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4. Don't wake everyone up at 7 a.m. with weight lifting, bad music, loud laundry or the sound of your insane roommate attempting to start their crappy car for ten minutes straight in the adjacent driveway (seriously, this has happened to us before, all at once). Give bands plenty of time to rest. If you can only host until 8 or 9 a.m., you're not really doing them any favors. Let them know when you're leaving and when they need to get out out of the house.
5. Provide them with nourishment. Tell them about late night places to dine if they're hungry after the show. If you're really nice, buy them some pizza and/or beer. Tell them where it's okay to smoke. Let them know where clean cups are because again, musicians, much like regular humans, need essentials to survive. If you like to cook, feed them some vegetables in the morning because chances are, they've been on a fast food diet all along.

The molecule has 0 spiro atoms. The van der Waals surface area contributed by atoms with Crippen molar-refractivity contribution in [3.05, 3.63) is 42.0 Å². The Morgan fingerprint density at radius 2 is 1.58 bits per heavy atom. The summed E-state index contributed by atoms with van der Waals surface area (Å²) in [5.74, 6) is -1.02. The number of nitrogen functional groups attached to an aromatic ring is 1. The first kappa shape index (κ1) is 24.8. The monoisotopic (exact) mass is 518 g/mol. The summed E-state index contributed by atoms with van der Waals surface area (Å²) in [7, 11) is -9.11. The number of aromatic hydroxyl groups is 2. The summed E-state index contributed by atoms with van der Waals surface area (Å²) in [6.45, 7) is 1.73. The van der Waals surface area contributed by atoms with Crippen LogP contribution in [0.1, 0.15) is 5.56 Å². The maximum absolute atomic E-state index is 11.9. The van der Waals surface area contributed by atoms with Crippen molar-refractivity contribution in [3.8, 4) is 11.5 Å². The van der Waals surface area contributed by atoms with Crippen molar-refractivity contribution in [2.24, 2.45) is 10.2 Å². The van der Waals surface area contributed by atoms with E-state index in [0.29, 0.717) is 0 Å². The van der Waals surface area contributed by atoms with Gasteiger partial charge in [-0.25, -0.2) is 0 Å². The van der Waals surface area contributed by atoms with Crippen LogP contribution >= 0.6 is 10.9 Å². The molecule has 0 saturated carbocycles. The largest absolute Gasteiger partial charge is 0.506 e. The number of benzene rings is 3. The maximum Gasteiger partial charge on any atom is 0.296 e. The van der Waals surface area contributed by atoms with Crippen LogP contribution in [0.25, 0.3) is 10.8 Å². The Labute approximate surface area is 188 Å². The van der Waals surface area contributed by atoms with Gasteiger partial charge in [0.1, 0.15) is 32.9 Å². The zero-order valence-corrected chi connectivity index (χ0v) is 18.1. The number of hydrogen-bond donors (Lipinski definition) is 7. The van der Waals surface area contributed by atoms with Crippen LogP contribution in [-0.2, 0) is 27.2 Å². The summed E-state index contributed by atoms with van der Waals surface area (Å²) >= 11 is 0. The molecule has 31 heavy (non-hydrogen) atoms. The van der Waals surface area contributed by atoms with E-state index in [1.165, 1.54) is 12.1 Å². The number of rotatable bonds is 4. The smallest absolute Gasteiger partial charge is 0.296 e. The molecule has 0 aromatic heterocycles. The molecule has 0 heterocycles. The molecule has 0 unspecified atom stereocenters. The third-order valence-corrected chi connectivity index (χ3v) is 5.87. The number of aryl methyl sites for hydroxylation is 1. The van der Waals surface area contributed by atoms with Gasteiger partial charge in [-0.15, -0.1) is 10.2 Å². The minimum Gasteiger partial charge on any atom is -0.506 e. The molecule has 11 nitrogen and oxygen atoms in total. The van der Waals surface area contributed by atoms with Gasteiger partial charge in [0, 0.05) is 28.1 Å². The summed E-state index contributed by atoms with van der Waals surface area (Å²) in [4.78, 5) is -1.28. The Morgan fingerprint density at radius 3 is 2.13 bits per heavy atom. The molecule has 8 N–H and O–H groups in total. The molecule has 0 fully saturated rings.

6. Tell them to come back to your city. Missing creature comforts from temporary homelessness can be the hardest part of touring. Make bands feel appreciated and they'll feel less guilty about mooching off of you -- that is, of course, assuming that they haven't destroyed your house and you actually want them to see them again.
Bonus points: A washer and dryer. Super Nintendo. Snacks. Impressive pet tricks. Offer to fill up their iPods with new music for long drives. After all, they're musicians and they probably like music. Don't be shy about sharing what you love. Point out some awesome spots in town to check out before they leave. If you have time, take them there and you'll be friends for life.
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